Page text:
For me, Achterberg is the great red herring in all this. For starters, he only became a first team coach at LFC in 2011, so he basically had a year or two with an already-deteriorating Pepe Reina who lost his mojo under Hodgson’s coach Mike Kelly.
Klopp rates Achterberg very highly. His work ethic is second-to-none and I like the way he used NFL pads to toughen up our keepers on crosses. And Mignolet reached his best form in English football late last season.
Reina’s career has been back on track more lately at Napoli but he had about four years in the wilderness. But Mignolet was never a world-class keeper, so he hasn’t really altered him – just that Migs has been under far more pressure at LFC, as keepers are. Ditto Karius, who left a secure environment for a new one and struggled – what I call Shaun Wright-Phillips Syndrome. He played a season for Mainz 05 II, then three seasons for Mainz 05. He was eased in. Low-pressure as no hype surrounding his arrival, less pressure as not a big German club. And a native, obviously. (He spent some time at Man City in his teens before that, and played for their U21s aged 18.)
The great conspiracy theory that dogs goalkeeping coaches is that you can never judge a lot of their work, a) as you don’t see it, and b) because there’s just one player in the team at any one time, and c) that player may have been nervous or had a brain fart. A coach can’t make the saves for the goalkeeper. If a goalkeeper drops the ball, is that through bad coaching or just one of those things? If a striker misses an open goal you wouldn’t blame the coach. Brain farts happen. For instance, we know Karius is good with his feet but every game he seems to get caught in possession, and that can be from trying to be extra certain of his touch as he’s nervy, not sloppiness. He’s also not getting any reserve games, as Grabara is the U23 keeper, and as noted above, he’s hardly had a decent run – it’s been a few games, then out of the side. Coming back in for one game is never easy, just as it’s not easy for Daniel Sturridge with bit-parts, but then Roberto Firmino has merited his place in the side (last couple of games aside).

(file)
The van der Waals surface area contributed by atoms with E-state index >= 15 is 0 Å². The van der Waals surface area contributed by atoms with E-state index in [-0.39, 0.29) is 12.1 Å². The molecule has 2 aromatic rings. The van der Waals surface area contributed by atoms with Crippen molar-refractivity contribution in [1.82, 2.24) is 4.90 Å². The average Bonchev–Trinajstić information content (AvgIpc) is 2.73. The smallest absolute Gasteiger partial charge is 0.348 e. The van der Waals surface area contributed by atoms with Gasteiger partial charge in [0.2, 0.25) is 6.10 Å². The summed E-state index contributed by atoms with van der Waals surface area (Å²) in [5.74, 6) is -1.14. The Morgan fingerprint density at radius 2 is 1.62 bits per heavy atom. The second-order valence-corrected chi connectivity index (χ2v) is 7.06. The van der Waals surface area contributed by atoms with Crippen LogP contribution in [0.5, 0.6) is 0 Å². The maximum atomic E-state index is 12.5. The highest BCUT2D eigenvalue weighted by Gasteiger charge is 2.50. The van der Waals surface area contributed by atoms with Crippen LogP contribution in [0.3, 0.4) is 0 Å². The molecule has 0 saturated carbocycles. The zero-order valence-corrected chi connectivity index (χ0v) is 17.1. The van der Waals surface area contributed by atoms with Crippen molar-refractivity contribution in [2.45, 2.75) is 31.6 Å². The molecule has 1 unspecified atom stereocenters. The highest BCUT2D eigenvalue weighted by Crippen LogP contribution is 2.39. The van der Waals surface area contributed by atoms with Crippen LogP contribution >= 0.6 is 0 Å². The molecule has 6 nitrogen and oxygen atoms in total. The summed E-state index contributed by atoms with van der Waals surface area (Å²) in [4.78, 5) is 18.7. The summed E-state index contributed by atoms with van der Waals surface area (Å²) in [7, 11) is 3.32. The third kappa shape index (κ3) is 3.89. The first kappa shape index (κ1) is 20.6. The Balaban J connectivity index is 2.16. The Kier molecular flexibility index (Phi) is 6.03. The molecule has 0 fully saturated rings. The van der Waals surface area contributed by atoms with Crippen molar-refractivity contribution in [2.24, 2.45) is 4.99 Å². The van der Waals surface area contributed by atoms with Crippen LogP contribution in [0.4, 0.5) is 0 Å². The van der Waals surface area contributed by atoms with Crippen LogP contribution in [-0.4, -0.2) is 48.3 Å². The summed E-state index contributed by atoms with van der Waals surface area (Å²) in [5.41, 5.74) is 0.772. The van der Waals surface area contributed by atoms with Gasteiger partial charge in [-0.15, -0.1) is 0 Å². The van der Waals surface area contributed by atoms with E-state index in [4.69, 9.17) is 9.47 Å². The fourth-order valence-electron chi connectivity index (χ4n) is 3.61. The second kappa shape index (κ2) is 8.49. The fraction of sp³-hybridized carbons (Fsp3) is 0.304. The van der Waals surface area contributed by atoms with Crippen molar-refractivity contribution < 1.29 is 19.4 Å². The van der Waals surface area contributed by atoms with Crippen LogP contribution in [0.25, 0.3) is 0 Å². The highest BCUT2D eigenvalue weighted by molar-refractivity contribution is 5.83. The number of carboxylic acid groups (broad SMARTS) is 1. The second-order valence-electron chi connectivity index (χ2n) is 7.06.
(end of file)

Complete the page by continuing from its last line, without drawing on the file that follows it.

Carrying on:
That said, if a keeper’s technique is wrong in lots of ways, and not improving, then you have to look at the coaching. But so far, Achterberg has only really worked with a decent PL keeper when he arrived (Mignolet) and a promising German youngster, plus a disillusioned Pepe Reina. You can work on concentration with a keeper but if he is prone to lapses, you can’t do the thinking for him. And so on.
4 – Peter Neall on Roger Bannister, Liverpool and strength of mind:
All the evidence is that we are doing things right – we get shots in, we limit them to few shots, we dominate play, we …. And yet time after time we come away with less than we are told we ‘deserve’. The story we are being told, and others are accepting is that we cannot defend, that the other GK always play a blinder against us and that officials are ‘agin us’. That thought process may even be true but it will not give us any succour and it will give succour to the opposition and that worries me more than dropping the odd points, I remember the words of Shanks ‘We are building a fortress, a bastion of invincibility..; and he did! Now musing back to the ’story’ once is unlucky, twice is a coincidence, three is a pattern and four is a habit.